At some point in 2009, a power shift occurred in US politics. Big financial institutions went from needing Washington’s help in avoiding an abyss to Washington seeking their help for economic recovery and job creation.�
This whipsaw of power was on display for all to see Monday when President Obama talked with 12 top bank executives at the White House.�
Just the day before he called them the “fat cats” of Wall Street and reminded the bankers of taxpayer largess in saving their institutions in 2008-09. But then he pleaded with them to speed up lending to small businesses and to support proposed regulations aimed at preventing another financial meltdown.
This sort of hard bargaining with an organized interest group usually goes on behind closed doors in Washington. Just look at all the benefits quietly thrown at lobbies for doctors, pharmaceutical firms, AARP, and others to win support for Mr. Obama’s healthcare proposals.�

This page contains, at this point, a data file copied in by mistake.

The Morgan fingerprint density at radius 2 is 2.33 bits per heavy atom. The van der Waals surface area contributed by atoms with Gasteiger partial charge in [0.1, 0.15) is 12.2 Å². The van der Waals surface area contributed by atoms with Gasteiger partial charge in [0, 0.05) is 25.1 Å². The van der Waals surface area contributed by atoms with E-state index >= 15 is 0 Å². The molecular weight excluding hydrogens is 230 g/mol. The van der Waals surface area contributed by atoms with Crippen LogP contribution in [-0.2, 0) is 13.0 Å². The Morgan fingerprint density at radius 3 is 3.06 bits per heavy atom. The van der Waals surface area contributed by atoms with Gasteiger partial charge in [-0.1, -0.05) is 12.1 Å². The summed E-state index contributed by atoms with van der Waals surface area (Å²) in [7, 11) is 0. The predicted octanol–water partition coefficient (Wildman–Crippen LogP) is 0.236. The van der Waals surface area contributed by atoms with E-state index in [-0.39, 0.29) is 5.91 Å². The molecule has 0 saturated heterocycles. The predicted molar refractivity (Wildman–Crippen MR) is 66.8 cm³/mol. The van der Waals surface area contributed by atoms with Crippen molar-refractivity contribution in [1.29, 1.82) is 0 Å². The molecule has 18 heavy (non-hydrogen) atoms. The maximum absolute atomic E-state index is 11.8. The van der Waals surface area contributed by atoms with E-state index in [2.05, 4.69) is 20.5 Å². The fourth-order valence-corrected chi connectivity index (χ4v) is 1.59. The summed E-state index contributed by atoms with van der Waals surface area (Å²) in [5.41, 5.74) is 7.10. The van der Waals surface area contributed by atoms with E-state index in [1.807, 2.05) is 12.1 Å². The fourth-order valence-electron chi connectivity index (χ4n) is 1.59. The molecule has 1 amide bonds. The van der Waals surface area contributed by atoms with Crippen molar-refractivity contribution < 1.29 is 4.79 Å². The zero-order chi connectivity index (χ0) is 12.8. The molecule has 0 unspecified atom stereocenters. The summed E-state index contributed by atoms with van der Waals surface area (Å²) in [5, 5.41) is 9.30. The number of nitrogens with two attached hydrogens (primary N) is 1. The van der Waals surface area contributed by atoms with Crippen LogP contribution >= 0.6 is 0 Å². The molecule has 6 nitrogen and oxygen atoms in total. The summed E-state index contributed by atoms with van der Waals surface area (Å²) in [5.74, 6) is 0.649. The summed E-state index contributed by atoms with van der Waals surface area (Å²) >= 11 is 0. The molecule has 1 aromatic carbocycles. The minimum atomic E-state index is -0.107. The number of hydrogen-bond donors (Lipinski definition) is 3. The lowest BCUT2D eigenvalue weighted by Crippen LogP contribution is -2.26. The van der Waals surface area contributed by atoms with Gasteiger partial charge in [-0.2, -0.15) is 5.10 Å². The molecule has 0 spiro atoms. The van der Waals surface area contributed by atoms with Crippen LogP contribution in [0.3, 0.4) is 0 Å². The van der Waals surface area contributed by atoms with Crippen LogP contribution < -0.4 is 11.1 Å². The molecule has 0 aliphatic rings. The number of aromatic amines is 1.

After 10 months in office, the president now sees K Street as a two-way street when he wants – or doesn’t want – something from powerful lobbies.
That’s why it is telling to see Obama’s tug-of-war with Wall Street playing out in public, most notably in Congress where lobbyists are swarming over financial-industry reform legislation that has passed the House and awaits action in the Senate.
On Sunday, Lawrence Summers, the director of Obama’s National Economic Council, labeled the industry’s effort to “gut” reform as “a bit rich” after it took a taxpayer bailout. Obama then declared he will not let the banks “thwart reforms.”